2011 Essay | A to Z Guide to European Jewelry

2011 Essay | A to Z Guide to European Jewelry

A to Z Guide to European Jewelry

By Damian Skinner


 
 

Alexander Blank
Bunny pendant, 2007
gold, deer horn
3.75 x 2.25 x .25
photo: Alexander Blank
courtesy Galerie Rob Koudijs

A is for A to Z Guide, in which your author, courtesy of the SOFA New Voices research grant, traveled to London to attend the Collect craft fair. In this text he presents a series of observations, reflections and speculations about his experiences there.

B is for Iris Bodemer, whose sophisticated awareness of materiality is a classic and elegant manifestation of this tendency within contemporary jewelry. Whatever other meanings exist in her jewelry, a primary issue is how materials and juxtapositions of materials create meaning. She demonstrates how a jeweler can create rich and intelligent objects without necessarily appealing to other kinds of conceptual investigations or narratives.

C is for Collect, the event which styles itself as ‘The international fair for contemporary objects’, and is organized annually by the British Crafts Council. It was first held in 2004 in the galleries of the Victoria & Albert Museum (V&A) in London, one of the world’s great decorative arts museums. In 2009 the fair moved to the Saatchi Gallery, a change that was partly pragmatic (the event had outgrown the V&A, the new Saatchi Gallery was available for hire and sufficiently large) and partly aspirational (Charles Saatchi and his gallery were perceived to be at the hub of contemporary art market). Collect is a great place to see contemporary jewelry from Europe. In 2011 there were 44 exhibitors, split between galleries from the United Kingdom and galleries from mainland Europe. Of the 44, twelve showed contemporary jewelry alongside other kinds of craft, and five showed contemporary jewelry exclusively. There were no American galleries present. (See Yankee.)

 

Esther Knobel
Magnet brooch, 2010
enamel on copper

 

D is for Dr Damian Skinner, an art historian and curator based in New Zealand, who is also editor of Art Jewelry Forum. (See A to Z Guide.)

E is for Encyclopedic Galleries, such as Galerie Ra, Galerie Rob Koudijs, Galerie Marzee and Galerie Louise Smit, all from the Netherlands (contributing to this country’s renowned status for contemporary jewelry production and design). Taking part in Collect, these galleries have an extraordinary representation of work by European jewelers. They offer the illusion that one event can introduce you to almost everyone – and every thing – important in the European contemporary jewelry scene.

F is for Function (of contemporary jewelry). (See Wearing.)

G is for Geography, which is an interesting and valid concept for understanding contemporary jewelry. That is, as long as geography doesn’t become confused with national identity or nationalism. While it is fine for contemporary jewelry to reference or engage with place, it is not fine for it to be limited by place. Contemporary jewelry in Europe strives to attain a state of internationalism (belonging everywhere, confined nowhere). (See Nation.)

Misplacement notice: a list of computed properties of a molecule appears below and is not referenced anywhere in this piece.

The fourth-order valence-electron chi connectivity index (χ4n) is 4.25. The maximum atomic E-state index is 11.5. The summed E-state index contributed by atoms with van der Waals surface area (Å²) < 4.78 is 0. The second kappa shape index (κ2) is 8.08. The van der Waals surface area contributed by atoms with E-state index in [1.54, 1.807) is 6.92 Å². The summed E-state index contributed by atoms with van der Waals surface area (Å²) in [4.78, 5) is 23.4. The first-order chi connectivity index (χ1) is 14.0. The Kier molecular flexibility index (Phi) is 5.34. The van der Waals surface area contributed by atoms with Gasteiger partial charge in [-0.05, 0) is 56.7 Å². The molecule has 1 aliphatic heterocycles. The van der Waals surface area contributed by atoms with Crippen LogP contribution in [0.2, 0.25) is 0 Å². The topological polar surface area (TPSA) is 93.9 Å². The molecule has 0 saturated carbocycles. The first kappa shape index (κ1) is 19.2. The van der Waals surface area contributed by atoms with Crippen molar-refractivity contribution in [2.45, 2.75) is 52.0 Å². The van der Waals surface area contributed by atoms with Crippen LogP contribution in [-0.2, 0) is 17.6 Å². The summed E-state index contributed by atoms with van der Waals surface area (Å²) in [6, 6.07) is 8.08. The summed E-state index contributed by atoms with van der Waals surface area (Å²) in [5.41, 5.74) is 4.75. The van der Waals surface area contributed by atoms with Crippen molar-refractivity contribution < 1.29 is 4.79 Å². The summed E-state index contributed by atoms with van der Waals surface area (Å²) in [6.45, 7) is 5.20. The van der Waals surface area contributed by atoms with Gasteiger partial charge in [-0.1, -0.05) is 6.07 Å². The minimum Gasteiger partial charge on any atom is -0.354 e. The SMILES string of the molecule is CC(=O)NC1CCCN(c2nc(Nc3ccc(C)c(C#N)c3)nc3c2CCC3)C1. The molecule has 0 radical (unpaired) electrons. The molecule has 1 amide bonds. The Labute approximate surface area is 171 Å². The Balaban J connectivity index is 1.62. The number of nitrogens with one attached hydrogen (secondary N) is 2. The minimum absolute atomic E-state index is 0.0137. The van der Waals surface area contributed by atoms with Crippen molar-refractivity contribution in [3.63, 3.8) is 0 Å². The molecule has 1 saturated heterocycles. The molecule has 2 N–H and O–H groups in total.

Iris Bodemer
Necklace, 2010
copper, pearls
10.5 x 9.5x .5
photo: Julian Kirschler
courtesy Galerie Marzee

H is for Horology, the art or science of measuring time. (See Volker Atrops.)

I is for Individuality, as in the individuality of a jeweler’s style and the uniqueness of individual pieces, which enables the overwhelmed viewer to distinguish one piece of jewelry from another. A distinctive visual language is a major advantage in such situations, as is the production of strange objects that resist categorization or easy analysis. The double take, or the “what is that?” reaction, is a powerful tool in the crowded market place of contemporary craft fairs and may lead to the desired consummation of the relationship between contemporary jewel and collector.

J is for Ike Jü╠łnger, whose enamel and silver brooches could be mistaken for everyday, found materials worn by use. They are, in fact, highly calculated surfaces and combinations of geometric forms that flirt with the problematic (because it comes from another art form) but entirely appropriate description of ‘painterly’.

K is for Esther Knobel, whose new work is surprisingly odd. (See Individuality.) Layers of viscous color swamp the objects littering the surface of these brooches, rendering the recognizable detritus of the studio or workshop into hieroglyphs that reward and demand attention in a way that the mundane objects hardly ever do.

 

Vera Siemund
Brooch, 2009
copper, silver, enamel
3 x 2.75 x 1.5
photo: Vera Siemund
courtesy Galerie Marzee

 

L is for Looking, which, in the context of a fair like Collect, means paying attention to contemporary jewelry as a creative or artistic endeavor. The relationship between object, wearer and everyday life disappears from view. What comes into wonderful focus is the diversity of individual practice, the plethora of artistic investigations and interrogations of jewelry forms and histories. Fairs highlight one aspect of contemporary jewelry exceptionally well: its nature as a self-reflexive craft practice, in which artistic expression is paramount.

M is for Mia Maljojoki, and her selection of extraordinarily ugly necklaces. If there were a ringleader of a new aesthetic within European contemporary jewelry (see Trends), then Maljojoki would be the best candidate for this role. Her work is clumsy and ugly in the most unrelenting and productive way, with Day-Glo colors, congealed surfaces and crude-looking technical solutions. The work demands attention, and feels like an important leap away from the kind of de-skilled ugly that has dominated the contemporary scene in the last few years. It introduces a new, unapologetic rudeness that is bracing, original and convincing.